Airplanes and Wind

On a recent trip to Asia, our longest flight was one from Los Angeles to Shanghai which took nearly 14 hours to complete. Although my children were excited to fly for the first time, they both thought that particular leg of our trip was far too long.

On our way back home my eleven year old son was not looking forward to another 14 hour flight. I informed him that the flight back to the United States was going to be 2 hours shorter because in the mid-latitudes the upper-level wind generally blows from the west so we would have a tail-wind on the way home. Airlines of course take this all into account when scheduling flights.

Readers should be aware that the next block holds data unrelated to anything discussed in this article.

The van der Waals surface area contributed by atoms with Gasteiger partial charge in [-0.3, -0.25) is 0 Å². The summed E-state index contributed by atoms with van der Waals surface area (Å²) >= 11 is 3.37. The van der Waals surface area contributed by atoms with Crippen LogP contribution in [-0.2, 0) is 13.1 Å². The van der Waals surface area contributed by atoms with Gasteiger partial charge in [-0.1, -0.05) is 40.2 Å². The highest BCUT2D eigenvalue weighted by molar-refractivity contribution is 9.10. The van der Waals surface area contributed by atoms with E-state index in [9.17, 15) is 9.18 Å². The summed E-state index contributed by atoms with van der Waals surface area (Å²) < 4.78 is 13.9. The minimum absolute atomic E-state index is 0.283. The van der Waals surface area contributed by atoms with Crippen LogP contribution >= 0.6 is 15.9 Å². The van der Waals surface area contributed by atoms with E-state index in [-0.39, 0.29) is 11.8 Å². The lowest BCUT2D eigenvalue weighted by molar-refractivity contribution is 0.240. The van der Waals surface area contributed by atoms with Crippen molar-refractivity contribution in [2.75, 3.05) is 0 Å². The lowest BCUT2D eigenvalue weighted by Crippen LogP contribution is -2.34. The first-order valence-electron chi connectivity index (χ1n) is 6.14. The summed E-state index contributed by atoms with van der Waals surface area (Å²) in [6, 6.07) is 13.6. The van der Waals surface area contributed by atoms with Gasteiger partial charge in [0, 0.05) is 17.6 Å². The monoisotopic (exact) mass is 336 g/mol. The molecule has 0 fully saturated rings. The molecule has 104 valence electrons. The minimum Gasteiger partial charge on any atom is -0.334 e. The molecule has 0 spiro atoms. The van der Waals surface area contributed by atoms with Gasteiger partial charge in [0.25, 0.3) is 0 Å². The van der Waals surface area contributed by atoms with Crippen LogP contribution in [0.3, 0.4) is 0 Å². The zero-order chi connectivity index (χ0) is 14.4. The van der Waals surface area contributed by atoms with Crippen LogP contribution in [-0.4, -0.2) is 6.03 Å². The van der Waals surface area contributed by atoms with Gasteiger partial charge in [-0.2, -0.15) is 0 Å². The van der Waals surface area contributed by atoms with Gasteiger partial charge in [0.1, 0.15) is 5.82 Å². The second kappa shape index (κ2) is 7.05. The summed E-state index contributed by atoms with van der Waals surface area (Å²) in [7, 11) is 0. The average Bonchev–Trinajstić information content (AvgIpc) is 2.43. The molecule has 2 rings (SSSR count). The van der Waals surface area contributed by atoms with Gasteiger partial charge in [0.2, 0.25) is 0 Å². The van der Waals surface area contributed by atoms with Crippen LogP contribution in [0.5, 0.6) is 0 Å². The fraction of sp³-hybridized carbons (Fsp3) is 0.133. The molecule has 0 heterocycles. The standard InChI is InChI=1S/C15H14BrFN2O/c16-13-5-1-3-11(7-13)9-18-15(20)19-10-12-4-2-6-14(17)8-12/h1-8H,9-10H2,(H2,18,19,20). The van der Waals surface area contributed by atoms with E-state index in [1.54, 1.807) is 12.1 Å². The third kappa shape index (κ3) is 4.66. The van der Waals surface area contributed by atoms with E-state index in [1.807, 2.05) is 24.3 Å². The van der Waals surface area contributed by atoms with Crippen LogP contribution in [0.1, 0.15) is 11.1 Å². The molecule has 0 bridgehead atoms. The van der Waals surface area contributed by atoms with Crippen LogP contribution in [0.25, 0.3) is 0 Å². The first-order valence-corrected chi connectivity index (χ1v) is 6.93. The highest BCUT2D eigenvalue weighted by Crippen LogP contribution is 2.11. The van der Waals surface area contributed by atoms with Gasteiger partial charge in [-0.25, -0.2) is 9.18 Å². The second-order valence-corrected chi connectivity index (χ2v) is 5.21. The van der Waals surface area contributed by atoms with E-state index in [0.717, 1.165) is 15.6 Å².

The problem is, the wind is never the same from day to day, so often times a flight will either arrive earlier or late do to the wind speeds aloft which can bring much angst to both airlines and passengers.

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